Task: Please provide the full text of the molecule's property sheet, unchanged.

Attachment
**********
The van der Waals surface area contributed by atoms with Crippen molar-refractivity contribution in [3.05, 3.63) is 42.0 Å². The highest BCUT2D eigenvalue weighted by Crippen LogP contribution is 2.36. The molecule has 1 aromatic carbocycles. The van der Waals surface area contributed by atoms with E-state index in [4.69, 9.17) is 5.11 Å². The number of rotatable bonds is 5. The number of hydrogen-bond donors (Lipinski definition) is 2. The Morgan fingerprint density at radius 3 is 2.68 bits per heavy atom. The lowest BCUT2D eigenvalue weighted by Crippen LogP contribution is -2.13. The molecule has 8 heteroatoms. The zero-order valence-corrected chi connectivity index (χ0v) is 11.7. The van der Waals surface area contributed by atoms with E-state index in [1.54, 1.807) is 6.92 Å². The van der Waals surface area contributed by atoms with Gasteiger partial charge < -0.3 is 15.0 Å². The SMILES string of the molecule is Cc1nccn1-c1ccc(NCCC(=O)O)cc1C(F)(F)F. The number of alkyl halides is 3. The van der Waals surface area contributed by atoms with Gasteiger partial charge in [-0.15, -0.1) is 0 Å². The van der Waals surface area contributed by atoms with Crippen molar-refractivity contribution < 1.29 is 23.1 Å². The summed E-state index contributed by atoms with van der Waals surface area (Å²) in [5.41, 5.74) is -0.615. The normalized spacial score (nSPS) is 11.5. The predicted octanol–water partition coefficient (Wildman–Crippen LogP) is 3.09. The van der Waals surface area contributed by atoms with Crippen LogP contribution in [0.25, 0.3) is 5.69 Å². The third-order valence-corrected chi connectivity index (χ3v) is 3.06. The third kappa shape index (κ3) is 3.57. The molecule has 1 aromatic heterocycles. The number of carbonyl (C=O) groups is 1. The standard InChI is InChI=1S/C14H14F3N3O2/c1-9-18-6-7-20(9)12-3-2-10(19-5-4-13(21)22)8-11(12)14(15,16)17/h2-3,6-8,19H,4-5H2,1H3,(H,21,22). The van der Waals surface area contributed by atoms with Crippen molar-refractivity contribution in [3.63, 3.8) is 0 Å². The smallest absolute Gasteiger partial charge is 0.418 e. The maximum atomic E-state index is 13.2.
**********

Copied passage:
The van der Waals surface area contributed by atoms with Crippen molar-refractivity contribution in [3.05, 3.63) is 42.0 Å². The highest BCUT2D eigenvalue weighted by Crippen LogP contribution is 2.36. The molecule has 1 aromatic carbocycles. The van der Waals surface area contributed by atoms with E-state index in [4.69, 9.17) is 5.11 Å². The number of rotatable bonds is 5. The number of hydrogen-bond donors (Lipinski definition) is 2. The Morgan fingerprint density at radius 3 is 2.68 bits per heavy atom. The lowest BCUT2D eigenvalue weighted by Crippen LogP contribution is -2.13. The molecule has 8 heteroatoms. The zero-order valence-corrected chi connectivity index (χ0v) is 11.7. The van der Waals surface area contributed by atoms with E-state index in [1.54, 1.807) is 6.92 Å². The van der Waals surface area contributed by atoms with Gasteiger partial charge < -0.3 is 15.0 Å². The SMILES string of the molecule is Cc1nccn1-c1ccc(NCCC(=O)O)cc1C(F)(F)F. The number of alkyl halides is 3. The van der Waals surface area contributed by atoms with Gasteiger partial charge in [-0.15, -0.1) is 0 Å². The van der Waals surface area contributed by atoms with Crippen molar-refractivity contribution < 1.29 is 23.1 Å². The summed E-state index contributed by atoms with van der Waals surface area (Å²) in [5.41, 5.74) is -0.615. The normalized spacial score (nSPS) is 11.5. The predicted octanol–water partition coefficient (Wildman–Crippen LogP) is 3.09. The van der Waals surface area contributed by atoms with Crippen LogP contribution in [0.25, 0.3) is 5.69 Å². The third-order valence-corrected chi connectivity index (χ3v) is 3.06. The third kappa shape index (κ3) is 3.57. The molecule has 1 aromatic heterocycles. The number of carbonyl (C=O) groups is 1. The standard InChI is InChI=1S/C14H14F3N3O2/c1-9-18-6-7-20(9)12-3-2-10(19-5-4-13(21)22)8-11(12)14(15,16)17/h2-3,6-8,19H,4-5H2,1H3,(H,21,22). The van der Waals surface area contributed by atoms with Crippen molar-refractivity contribution in [3.63, 3.8) is 0 Å². The smallest absolute Gasteiger partial charge is 0.418 e. The maximum atomic E-state index is 13.2.